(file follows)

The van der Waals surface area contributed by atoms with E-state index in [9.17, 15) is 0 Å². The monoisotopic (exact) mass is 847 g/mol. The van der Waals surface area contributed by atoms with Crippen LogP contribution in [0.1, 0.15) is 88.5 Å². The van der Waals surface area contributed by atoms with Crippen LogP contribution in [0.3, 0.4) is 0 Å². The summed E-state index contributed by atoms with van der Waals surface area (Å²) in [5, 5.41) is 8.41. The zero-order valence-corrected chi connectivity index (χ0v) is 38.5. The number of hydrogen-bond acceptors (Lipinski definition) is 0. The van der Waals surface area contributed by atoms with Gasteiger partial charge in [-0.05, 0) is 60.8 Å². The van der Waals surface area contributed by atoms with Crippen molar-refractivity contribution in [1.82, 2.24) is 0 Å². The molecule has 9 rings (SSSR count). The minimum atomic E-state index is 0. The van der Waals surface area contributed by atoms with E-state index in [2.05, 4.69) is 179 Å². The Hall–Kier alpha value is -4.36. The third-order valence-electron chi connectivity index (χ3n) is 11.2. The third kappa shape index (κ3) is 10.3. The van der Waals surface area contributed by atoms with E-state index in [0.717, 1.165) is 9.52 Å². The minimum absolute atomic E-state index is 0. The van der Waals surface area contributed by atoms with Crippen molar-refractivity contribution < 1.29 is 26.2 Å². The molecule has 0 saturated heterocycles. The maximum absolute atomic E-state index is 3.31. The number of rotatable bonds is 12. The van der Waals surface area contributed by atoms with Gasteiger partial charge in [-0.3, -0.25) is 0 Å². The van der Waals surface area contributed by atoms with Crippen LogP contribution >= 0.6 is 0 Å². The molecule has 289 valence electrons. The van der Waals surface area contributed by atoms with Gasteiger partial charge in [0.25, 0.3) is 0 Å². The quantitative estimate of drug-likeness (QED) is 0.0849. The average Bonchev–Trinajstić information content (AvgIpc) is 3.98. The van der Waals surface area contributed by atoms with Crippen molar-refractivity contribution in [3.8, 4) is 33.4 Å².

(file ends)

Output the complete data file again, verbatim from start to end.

The van der Waals surface area contributed by atoms with E-state index in [9.17, 15) is 0 Å². The monoisotopic (exact) mass is 847 g/mol. The van der Waals surface area contributed by atoms with Crippen LogP contribution in [0.1, 0.15) is 88.5 Å². The van der Waals surface area contributed by atoms with Crippen LogP contribution in [0.3, 0.4) is 0 Å². The summed E-state index contributed by atoms with van der Waals surface area (Å²) in [5, 5.41) is 8.41. The zero-order valence-corrected chi connectivity index (χ0v) is 38.5. The number of hydrogen-bond acceptors (Lipinski definition) is 0. The van der Waals surface area contributed by atoms with Gasteiger partial charge in [-0.05, 0) is 60.8 Å². The van der Waals surface area contributed by atoms with Crippen molar-refractivity contribution in [1.82, 2.24) is 0 Å². The molecule has 9 rings (SSSR count). The minimum atomic E-state index is 0. The van der Waals surface area contributed by atoms with E-state index in [2.05, 4.69) is 179 Å². The Hall–Kier alpha value is -4.36. The third-order valence-electron chi connectivity index (χ3n) is 11.2. The third kappa shape index (κ3) is 10.3. The van der Waals surface area contributed by atoms with E-state index in [0.717, 1.165) is 9.52 Å². The minimum absolute atomic E-state index is 0. The van der Waals surface area contributed by atoms with Crippen molar-refractivity contribution < 1.29 is 26.2 Å². The molecule has 0 saturated heterocycles. The maximum absolute atomic E-state index is 3.31. The number of rotatable bonds is 12. The van der Waals surface area contributed by atoms with Gasteiger partial charge in [-0.3, -0.25) is 0 Å². The van der Waals surface area contributed by atoms with Crippen LogP contribution >= 0.6 is 0 Å². The molecule has 289 valence electrons. The van der Waals surface area contributed by atoms with Gasteiger partial charge in [0.25, 0.3) is 0 Å². The quantitative estimate of drug-likeness (QED) is 0.0849. The average Bonchev–Trinajstić information content (AvgIpc) is 3.98. The van der Waals surface area contributed by atoms with Crippen molar-refractivity contribution in [3.8, 4) is 33.4 Å².